Most leather produced in the U.S. and around the world is chrome-tanned. The Environmental Protection Agency considers all wastes containing chromium to be hazardous. In addition to the toxic substances mentioned above, tannery effluent also contains large amounts of other pollutants, such as protein, hair, salt, lime sludge, sulfides, and acids. A chrome-tanning facility wastes nearly 15,000 gallons of water and produces up to 2,200 pounds of “solid waste” (e.g., hair, flesh, and trimmings) for every ton of hides that it processes.

Among the disastrous consequences of this noxious waste is the threat to human health from the highly elevated levels of lead, cyanide, and formaldehyde in the groundwater near tanneries. In Bangladesh, which exports leather goods to the United States, chemical exposure and equipment accidents pose such a great hazard that workers (many of them children) aren’t expected to live beyond age 50. The Centers for Disease Control and Prevention found that the incidence of leukemia among residents in an area surrounding a tannery in Kentucky was five times the national average.Arsenic, a common tannery chemical, has long been associated with lung cancer in workers who are exposed to it on a regular basis. Several studies have established links between sinus and lung cancers and the chromium used in tanning.Studies of leather-tannery workers in Italy and Sweden found cancer risks “between 20% and 50% above [those] expected.”23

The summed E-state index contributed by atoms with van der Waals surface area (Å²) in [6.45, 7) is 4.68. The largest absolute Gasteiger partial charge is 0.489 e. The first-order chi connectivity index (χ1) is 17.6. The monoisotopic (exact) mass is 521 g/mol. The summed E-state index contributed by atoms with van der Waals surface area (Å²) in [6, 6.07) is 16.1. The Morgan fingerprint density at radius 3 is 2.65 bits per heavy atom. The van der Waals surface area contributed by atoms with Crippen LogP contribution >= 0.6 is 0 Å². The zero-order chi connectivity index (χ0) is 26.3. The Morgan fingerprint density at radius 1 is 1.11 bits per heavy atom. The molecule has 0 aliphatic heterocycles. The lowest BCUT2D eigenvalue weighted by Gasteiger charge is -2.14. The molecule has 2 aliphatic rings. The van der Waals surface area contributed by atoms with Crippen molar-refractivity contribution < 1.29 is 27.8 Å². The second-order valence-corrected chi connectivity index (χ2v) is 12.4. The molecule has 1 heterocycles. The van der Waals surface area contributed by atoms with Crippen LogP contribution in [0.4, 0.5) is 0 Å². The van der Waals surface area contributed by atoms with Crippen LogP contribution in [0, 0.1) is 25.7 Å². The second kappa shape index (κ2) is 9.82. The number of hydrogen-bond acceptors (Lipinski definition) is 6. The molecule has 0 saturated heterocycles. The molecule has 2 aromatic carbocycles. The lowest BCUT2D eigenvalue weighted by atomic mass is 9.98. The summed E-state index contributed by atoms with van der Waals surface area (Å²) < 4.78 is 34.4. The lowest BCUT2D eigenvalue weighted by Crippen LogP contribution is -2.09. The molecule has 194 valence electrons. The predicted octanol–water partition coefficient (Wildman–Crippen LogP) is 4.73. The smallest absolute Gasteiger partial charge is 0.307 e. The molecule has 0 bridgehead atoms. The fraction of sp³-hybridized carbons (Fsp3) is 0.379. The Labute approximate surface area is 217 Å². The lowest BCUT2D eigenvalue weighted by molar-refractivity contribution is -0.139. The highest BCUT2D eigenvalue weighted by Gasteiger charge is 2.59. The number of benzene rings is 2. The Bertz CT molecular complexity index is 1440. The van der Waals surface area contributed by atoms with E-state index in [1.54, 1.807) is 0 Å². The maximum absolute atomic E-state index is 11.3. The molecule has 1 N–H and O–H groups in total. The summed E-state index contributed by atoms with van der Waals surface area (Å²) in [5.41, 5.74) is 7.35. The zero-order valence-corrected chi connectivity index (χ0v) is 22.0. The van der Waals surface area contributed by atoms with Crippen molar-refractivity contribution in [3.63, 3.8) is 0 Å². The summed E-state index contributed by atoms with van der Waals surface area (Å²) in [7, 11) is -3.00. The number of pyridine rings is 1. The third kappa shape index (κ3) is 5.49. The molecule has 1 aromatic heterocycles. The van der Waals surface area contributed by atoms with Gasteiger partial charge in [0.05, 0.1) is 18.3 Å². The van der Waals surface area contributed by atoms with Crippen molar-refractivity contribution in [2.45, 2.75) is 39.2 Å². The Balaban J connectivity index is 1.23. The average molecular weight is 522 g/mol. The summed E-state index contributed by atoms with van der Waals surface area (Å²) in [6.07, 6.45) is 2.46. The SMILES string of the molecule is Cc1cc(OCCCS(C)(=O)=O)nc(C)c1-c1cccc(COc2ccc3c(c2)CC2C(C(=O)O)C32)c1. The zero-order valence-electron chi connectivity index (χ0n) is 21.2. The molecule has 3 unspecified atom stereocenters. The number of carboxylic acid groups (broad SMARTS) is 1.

Raising animals for food and leather creates waste and pollution. Huge amounts of fossil fuels are consumed in livestock production: It takes about 35 calories of fossil fuel to make one calorie of beef and 68 calories of fossil fuel to make one calorie of pork. Researchers at the University of Chicago found that the typical American diet (nearly 30 percent of which comes from animal sources) generates the equivalent of nearly 3,300 pounds more carbon dioxide per person per year than a vegan diet with the same number of calories.